The new bridge also will improve speed and efficiency for land-based cargo movement and commuters.<@SM>The new bridge is among $4.5 billion in current and planned improvements to further modernize the Port.<@SM>The $1-billion project will be a four-year effort.

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LONG BEACH, CA-As GlobeSt.com previously reported, officials recently celebrated the kickoff of construction Thursday on a $1-billion project to replace the primary bridge at the Port of Long Beach. The four-year effort will enhance a critical link in the nation’s trade system and improve an important transportation corridor for California, according to a prepared statement.

The new bridge will allow the world’s biggest cargo ships to reach the inner berths at the Port of Long Beach and simultaneously expand a strategic highway that carries 15% of all goods coming into the US, the statement says. “This bridge is vital to freight movement and the nation’s economy,” says Federal Highway Administrator Victor Mendez. “The project will also relieve congestion on the road network that directly serves one of the nation’s busiest ports.”

According to Caltrans director Malcolm Dougherty, “This new bridge will be a monument to the power of partnerships. Everyone stepped up to the plate to make this a reality—the state, the port, the federal government, the local transportation agency and the construction industry.”

Long Beach mayor, Bob Foster points out that the bridge “will serve as a long-term investment in our Port and create a new West Coast icon. The Gerald Desmond Bridge Replacement Project is vital to our city, to our state and to our nation. This new bridge will bring lasting, positive economic impacts across many sectors.”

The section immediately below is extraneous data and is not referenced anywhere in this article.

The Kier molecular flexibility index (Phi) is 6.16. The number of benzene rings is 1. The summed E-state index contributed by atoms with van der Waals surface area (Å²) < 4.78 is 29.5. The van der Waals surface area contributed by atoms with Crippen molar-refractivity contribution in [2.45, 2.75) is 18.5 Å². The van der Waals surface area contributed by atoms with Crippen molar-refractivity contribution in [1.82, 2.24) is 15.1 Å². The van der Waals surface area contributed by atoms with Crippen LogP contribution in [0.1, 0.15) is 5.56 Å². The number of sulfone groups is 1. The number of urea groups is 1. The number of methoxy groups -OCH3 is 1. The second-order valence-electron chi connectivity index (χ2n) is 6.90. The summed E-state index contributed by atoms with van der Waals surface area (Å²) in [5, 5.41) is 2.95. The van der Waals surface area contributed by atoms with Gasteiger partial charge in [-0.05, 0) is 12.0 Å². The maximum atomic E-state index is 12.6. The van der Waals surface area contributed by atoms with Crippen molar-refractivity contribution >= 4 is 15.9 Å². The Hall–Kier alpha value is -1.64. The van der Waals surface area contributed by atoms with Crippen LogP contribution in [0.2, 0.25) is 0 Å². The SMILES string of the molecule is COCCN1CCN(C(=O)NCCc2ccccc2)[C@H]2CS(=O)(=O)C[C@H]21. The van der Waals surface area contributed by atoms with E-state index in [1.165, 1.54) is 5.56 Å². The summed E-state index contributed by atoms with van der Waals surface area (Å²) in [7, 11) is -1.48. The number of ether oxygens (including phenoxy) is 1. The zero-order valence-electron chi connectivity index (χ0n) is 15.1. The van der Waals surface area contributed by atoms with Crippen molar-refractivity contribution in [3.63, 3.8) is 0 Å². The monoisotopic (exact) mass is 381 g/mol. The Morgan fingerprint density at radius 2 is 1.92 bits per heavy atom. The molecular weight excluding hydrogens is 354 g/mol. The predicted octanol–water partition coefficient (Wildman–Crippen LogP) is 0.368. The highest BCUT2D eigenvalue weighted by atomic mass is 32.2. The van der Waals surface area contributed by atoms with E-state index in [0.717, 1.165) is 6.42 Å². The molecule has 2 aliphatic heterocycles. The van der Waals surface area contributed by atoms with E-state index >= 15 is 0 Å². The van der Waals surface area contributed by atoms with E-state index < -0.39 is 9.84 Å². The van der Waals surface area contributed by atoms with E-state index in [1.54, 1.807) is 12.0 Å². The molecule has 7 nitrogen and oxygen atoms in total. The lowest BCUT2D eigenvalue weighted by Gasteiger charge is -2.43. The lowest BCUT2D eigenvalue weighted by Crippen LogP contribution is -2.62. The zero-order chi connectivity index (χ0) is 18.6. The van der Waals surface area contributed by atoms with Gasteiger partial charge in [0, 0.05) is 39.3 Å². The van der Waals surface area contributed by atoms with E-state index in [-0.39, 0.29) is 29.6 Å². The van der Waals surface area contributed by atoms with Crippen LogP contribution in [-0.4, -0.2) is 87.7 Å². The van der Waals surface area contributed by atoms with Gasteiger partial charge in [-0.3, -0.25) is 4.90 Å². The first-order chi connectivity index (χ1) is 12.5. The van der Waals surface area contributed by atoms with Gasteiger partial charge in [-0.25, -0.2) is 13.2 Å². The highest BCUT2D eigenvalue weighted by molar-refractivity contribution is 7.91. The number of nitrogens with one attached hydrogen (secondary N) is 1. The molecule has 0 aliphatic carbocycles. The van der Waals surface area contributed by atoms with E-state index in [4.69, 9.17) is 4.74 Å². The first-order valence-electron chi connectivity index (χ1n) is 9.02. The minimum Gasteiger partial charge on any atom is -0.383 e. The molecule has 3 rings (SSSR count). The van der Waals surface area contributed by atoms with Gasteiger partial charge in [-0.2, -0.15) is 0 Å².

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The replacement project will allow the Gerald Desmond Bridge to remain in use while the new bridge is erected adjacent to it, according to a prepared statement. The new bridge is among $4.5 billion in current and planned improvements to further modernize the Port of Long Beach and keep it competitive. Work on the new bridge will generate, on average, 3,000 jobs a year during construction, according to a statement.

The new bridge will raise the clearance over the channel from 155 feet to 200 feet, allowing the world’s largest ships to enter the Port’s inner harbor. “A new bridge is vital to our port tenants, to our communities and to businesses around the world that depend on us to move their goods,” says Port of Long Beach executive director J. Christopher Lytle. “The new bridge will be a shining beacon for the world to see that we intend to remain a very modern port.”

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The new bridge also will improve speed and efficiency for land-based cargo movement and commuters, according to the statement. “Commuters account for three-quarters of bridge traffic, which is nearly 70,000 daily vehicle trips. The Gerald Desmond Bridge, which opened in 1968, provides a critical link from Terminal Island and the ports of Long Beach and Los Angeles to downtown Long Beach and the 710 Freeway.”

Other features of the new bridge include a bike path, pedestrian path and scenic observation decks 200 feet above the water. Construction costs on the new bridge will be about $650 million, with site preparation, demolition of the existing bridge and other considerations bringing the total project to $1 billion.